A map dated 1860 shows that the development of villa style properties had extended westwards along Regent’s Park Road, opposite Primrose Hill Park. Elsewhere, however, the large villas had been abandoned for more formal terrace compositions following a variety of styles. The new layout included symmetrical terraces, St George’s Terrace and Chamberlain Street, a formal square, Chalcot Square, and a sweeping crescent, Chalcot Crescent. The latter is particularly of note as the crescent sweeps gracefully to its east side at the expense of the quality of individual buildings, which are shallow in depth and have small rear garden spaces. Such variety of layout reflects the architectural fashions of the time, whilst the compromises to layout may indicate competitiveness between the architects and conflict between the new landowners.
The importance of the railway grew throughout the 19th century. The winch was abandoned as more powerful train engines were bought into use, large railway sheds were erected alongside Gloucester Avenue and the track area increased in size. A number of businesses were located within easy distance of the railway, with access also to Gloucester Avenue. A notable example is the former “Electric Telegraph Company” complex at No.44 Gloucester Avenue, which includes the house at No.44A Gloucester Avenue. As a consequence of the growth of the railway and associated activities, noise, vibration and smoke pollution increased, at the expense of the surrounding environment. It quickly became apparent that grand villas could not be placed near the railway line and instead, simple terraces were erected in Gloucester Avenue and adjoining streets. It was only in the 1970s, when the railway line was electrified, that the environmental quality of the estate began to improve.
By 1870, the Southampton Estate land had been largely developed. Whilst the wide roads of the villa layout were retained, the density of development, particularly in the later phases, was significantly higher than originally intended, particularly in locations close to the railway line. The Chalk Farm Tavern gardens had been built upon and the large circular garden space to the centre of the estate was lost. Further streets and mews buildings were introduced to the planned layout, such as Kingstown Street (then Fitzroy Place), Edis Street (then Eton Street) and Egbert Street. These later developments were of regular town-style residential terraces. At the rears of these properties, the long villa gardens were exchanged for small gardens backing onto industrial units or stables.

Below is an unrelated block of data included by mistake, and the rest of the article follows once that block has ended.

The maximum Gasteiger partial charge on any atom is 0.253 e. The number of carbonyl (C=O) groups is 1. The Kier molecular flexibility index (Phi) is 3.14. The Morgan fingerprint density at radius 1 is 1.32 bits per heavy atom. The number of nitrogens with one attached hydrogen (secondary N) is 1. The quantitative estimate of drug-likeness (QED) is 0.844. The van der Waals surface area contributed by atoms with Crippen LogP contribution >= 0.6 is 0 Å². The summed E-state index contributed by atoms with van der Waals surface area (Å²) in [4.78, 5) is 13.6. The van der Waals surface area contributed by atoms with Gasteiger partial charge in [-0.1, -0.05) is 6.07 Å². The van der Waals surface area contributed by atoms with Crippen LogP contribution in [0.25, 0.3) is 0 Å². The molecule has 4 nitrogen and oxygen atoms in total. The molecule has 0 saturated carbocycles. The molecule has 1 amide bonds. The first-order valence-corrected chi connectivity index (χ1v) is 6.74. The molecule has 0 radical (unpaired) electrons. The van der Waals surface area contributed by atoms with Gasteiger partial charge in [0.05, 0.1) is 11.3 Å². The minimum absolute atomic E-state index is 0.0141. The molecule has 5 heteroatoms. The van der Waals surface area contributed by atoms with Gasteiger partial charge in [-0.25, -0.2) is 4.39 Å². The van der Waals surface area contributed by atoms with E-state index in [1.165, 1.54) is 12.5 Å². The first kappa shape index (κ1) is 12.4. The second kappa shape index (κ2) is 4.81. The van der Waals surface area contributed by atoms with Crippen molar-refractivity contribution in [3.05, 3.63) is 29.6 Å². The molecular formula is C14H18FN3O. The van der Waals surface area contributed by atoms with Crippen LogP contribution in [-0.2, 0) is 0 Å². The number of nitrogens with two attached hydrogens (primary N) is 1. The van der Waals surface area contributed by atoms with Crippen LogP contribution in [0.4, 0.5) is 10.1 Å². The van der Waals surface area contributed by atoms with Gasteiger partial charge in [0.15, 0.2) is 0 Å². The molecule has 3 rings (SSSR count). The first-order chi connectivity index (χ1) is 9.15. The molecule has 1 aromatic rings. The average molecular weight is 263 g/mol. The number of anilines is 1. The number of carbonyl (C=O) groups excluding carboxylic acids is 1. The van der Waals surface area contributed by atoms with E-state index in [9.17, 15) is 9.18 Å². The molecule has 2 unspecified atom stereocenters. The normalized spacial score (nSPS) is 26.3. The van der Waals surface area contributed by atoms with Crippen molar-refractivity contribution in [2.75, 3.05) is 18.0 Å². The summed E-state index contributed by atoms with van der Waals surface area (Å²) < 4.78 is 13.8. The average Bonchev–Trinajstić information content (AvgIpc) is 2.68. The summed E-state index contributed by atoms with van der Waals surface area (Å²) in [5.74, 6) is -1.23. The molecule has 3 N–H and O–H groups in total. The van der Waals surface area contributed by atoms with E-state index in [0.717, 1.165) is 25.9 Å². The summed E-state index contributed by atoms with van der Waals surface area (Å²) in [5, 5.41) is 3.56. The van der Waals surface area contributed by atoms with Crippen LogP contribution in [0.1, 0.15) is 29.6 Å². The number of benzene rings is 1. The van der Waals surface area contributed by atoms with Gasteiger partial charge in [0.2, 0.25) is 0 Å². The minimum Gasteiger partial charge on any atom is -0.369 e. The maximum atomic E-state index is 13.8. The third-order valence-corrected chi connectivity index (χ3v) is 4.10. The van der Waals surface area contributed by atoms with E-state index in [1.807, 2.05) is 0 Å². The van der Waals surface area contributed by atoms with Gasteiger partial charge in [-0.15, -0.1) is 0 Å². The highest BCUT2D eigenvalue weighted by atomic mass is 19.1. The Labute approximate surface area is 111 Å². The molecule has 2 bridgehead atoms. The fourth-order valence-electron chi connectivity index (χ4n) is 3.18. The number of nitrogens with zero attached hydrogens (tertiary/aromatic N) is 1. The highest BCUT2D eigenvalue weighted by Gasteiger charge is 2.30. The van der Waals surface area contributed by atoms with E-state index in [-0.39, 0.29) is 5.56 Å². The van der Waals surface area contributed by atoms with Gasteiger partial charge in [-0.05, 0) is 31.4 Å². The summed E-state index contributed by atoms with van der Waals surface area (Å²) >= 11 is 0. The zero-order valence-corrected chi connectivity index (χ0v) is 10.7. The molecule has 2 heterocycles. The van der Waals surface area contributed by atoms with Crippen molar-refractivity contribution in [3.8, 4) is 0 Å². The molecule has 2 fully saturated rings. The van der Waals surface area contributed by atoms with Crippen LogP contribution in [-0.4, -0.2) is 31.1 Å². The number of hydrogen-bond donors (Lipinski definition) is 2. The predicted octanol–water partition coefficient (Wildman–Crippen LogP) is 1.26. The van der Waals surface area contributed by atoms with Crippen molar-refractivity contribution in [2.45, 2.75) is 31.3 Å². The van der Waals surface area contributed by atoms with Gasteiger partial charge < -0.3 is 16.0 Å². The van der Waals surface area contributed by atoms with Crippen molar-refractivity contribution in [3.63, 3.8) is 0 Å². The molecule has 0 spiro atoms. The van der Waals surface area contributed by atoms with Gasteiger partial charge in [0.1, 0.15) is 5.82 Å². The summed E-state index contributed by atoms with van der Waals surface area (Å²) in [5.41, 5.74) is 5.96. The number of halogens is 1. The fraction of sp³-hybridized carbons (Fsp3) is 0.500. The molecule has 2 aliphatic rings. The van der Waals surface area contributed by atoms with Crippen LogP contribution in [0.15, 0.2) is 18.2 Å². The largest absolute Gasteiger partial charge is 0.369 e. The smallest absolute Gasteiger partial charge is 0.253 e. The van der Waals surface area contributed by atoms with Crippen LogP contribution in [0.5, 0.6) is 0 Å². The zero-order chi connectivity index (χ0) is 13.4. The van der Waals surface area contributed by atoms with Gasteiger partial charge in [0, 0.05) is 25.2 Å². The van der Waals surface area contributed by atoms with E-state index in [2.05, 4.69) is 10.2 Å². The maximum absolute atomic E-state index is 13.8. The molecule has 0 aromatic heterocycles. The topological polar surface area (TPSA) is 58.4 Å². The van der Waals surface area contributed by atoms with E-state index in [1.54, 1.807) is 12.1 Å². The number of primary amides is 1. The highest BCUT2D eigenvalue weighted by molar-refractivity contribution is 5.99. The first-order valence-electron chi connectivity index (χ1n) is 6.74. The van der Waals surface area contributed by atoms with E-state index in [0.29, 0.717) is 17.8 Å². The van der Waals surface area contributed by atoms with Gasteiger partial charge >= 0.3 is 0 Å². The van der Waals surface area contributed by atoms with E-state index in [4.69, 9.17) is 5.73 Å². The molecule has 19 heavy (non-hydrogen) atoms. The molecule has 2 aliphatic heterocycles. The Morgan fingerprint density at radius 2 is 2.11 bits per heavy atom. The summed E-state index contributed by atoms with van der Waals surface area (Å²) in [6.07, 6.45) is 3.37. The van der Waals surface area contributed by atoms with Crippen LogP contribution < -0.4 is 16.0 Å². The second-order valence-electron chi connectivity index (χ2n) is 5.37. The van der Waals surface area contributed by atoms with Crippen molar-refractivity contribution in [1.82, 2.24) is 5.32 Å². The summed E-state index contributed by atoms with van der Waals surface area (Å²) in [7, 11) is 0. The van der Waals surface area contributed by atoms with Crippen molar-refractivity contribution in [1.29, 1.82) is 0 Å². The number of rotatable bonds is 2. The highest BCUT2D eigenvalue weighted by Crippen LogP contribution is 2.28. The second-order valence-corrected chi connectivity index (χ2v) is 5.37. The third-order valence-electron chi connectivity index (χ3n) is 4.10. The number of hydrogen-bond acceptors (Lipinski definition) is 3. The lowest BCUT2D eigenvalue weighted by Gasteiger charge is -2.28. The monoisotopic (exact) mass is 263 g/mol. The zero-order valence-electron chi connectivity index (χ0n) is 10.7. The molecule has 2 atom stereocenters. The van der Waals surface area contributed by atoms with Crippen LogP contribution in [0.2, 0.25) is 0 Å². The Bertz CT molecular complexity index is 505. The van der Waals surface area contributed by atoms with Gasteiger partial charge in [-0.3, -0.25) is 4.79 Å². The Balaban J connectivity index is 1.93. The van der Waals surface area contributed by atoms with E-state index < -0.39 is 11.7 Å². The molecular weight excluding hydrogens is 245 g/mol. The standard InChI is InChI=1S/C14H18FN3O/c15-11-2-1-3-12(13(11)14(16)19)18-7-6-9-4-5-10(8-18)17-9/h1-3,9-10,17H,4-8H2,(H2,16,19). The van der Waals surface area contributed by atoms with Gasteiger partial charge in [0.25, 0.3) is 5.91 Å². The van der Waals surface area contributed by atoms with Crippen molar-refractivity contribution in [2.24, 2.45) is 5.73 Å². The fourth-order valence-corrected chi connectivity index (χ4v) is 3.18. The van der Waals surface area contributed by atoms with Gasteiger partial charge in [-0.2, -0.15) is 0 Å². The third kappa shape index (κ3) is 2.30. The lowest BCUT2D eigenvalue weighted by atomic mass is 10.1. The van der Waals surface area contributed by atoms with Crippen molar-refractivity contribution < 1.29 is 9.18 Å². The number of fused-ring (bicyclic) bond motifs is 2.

Manufacturing and the arts played a large part in the development of the area. Alongside Camden Town and Kentish Town, the Primrose Hill area became a centre for piano manufacturing. Notable manufacturers included J Spencer and Co, which were located at the end of Egbert Street, John and James Hopkinson, located in Fitzroy Road, and Collard and Collard, located on the corner of Gloucester Crescent and Oval Road.
The area became well known for its association with the arts, and in 1877 a group of 12 artists studios, the “Primrose Hill Studios”, were erected by Alfred Healey to the central block behind Fitzroy Road. The studios have housed a number of famous artists including Arthur Rackham, illustrator, and Henry Wood, conductor.
Other uses incorporated into the area in the 19th century included a boys home, located on the corner of Regent’s Park Road and Ainger Road, St. Marks Church in St. Mark’s Square, Primrose Hill Primary School in Princess Road and various shopping parades to Regent’s Park Road, Gloucester Avenue, Princess Road and Chalcot Road.
In the 20th century, the estate experienced a number of changes. World War II bomb damage required substantial repairs to a number of buildings, whilst others were completely destroyed.
Redevelopment of bomb sites occurred throughout the latter half of the 20th century and included 10 Regent’s Park Road, redeveloped in 1954-6 as a block of flats and studios; Auden Place, former railway workers cottages, redeveloped in 1970 as housing; and Waterside Place, off Princess Road, redeveloped as housing. Other sporadic developments occurred throughout the 20th century.
Source: Primrose Hill Conservation Area Guide, London Borough of Camden